Ebooks for building healthy reading habits among Africa’s youth

February 26, 2019


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In 2016, a high school teacher in South Africa realized that her students were not connecting with their books. To encourage their reading, she started publishing ebooks with a hook, written by and for teenagers who live in South Africa’s townships.

Popularly called Cover2Cover books, these books were made available on Worldreader’s reading application in 2016, drawing favourable results. The countries with the highest number of readers turned out to be South Africa (112,398), Ethiopia (105,649), and Nigeria (104,549).

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This month, as part of the recent launch of the Ghana Year of Reading initiative, Surfline Communications Limited, Ghana’s 4G LTE internet service provider, has joined hands with Ghana Library Authority (GhLA) to bring Wifi connectivity for patrons of public libraries in the Greater Accra Region. This partnership can make the library accessible to more people by making it easy for them to read content.

While Ghana’s initiative is an encouraging start, the internet can give that concern a further push.

Paper or Silicon?

ebook, book

Gaining access to books in Africa is often challenging and costly. Only a handful of countries, like Kenya, South Africa, and Nigeria, have a notable book trade.

Textbooks for schools are the highest market, where governments are the biggest buyers. Coherent book development policies, special taxes, and special postal rates for books ordered from national libraries are often suggested as what is needed to encourage reading in Africa, according to the BBC.

Printing paper, ink, and printing plates are taxed at the same level as other commodities, and they are also seen as an impediment that makes books costly. This often makes it difficult for the ordinary person to purchase a book. An e-book can solve these problems.

Starting in 2010, the dispersal of mobile communications technology on a large scale has given African governments, organisations, and people more access to educational resources both inside and outside school, according to Quartz.

Low-cost, low-consumption smartphones and tablets have become a boon for ICT in education moving out of the school environment, step-by-step.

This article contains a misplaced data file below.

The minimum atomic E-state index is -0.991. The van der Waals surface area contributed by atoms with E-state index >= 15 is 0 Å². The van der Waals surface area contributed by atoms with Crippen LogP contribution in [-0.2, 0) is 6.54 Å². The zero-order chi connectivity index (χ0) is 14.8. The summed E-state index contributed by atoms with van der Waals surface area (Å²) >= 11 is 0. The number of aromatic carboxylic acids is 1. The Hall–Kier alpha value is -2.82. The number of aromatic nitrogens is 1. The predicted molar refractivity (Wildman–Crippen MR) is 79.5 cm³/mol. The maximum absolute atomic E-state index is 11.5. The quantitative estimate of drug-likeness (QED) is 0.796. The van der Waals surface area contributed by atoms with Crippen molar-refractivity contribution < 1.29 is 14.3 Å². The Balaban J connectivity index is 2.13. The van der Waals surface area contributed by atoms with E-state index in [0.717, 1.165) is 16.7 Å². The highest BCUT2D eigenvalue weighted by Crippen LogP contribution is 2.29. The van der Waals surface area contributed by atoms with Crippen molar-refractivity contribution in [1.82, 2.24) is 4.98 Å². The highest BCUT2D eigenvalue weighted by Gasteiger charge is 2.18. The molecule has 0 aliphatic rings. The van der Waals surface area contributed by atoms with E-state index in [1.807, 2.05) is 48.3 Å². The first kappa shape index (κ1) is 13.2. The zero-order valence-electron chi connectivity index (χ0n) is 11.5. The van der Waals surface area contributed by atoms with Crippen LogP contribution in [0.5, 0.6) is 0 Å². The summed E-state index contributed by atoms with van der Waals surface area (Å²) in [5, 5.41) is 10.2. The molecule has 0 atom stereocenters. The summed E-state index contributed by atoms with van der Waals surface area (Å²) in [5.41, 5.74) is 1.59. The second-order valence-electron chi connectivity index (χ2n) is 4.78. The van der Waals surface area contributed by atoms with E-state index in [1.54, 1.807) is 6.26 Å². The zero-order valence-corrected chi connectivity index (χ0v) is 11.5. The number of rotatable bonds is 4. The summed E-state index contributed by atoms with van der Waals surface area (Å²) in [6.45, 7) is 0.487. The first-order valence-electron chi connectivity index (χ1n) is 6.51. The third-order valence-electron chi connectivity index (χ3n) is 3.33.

Mobile tools, such as tablets, offer a significant opening to fulfil challenges such as lack of books and textbooks. Some 600,000 children in nine African countries were given Kindle-style readers. The initiative resulted in a substantial impact on reading.

The Value of Reading

The access that the internet offers to a population for gaining knowledge or just enjoying the pleasure of reading could go a long way in emerging countries in Africa.

Along with building the financial economy, African countries can build their knowledge economy. People buy or sell books only if they see value in reading, and the value stems from both the ability and the desire to read.

NOP World Culture Score (TM) Index, which examines Global Media Habits, such as listening to the radio, time spent on the radio, and reading books, came out with its numbers way back in 2005.

While data was not available for most of Africa, in the category of reading for pleasure among adults, Egypt was ranked fifth with an average number of 7.3 hours spent in a week. That puts the country in the top six, above the global average of 6.5 hours per week.

Image Source Examined Existence

Another African country to make the list was South Africa, with average weekly reading hours of 6.18. In fact, according to a 2017 survey by the South African Book Development Council, seven out of 10 South African adults read for pleasure.

To find a comparison with the rest of the world, India ranks first with over 10 hours of reading per week. Thailand and China are second and third, with 9.24 and 8 hours per week respectively. Both Egypt and South Africa left behind countries like UK at 5.3 and the US at 5.42 hours.

As Professor Abdu Kasozi, the former executive director of the National Council for Higher Education in Uganda pointed out in Peril of Africa, a quality education goes a longer way than swanky infrastructure, as is evident from the success of many Asian countries, a lesson that Africa could learn too.

Ebooks could be the answer to Africa’s problems when it comes to reading habits. The fact that ebooks require no shipping costs and all one needs is a low-cost phone and mobile data to be able to enjoy a story, could be encouraging to publishers and readers in Africa.


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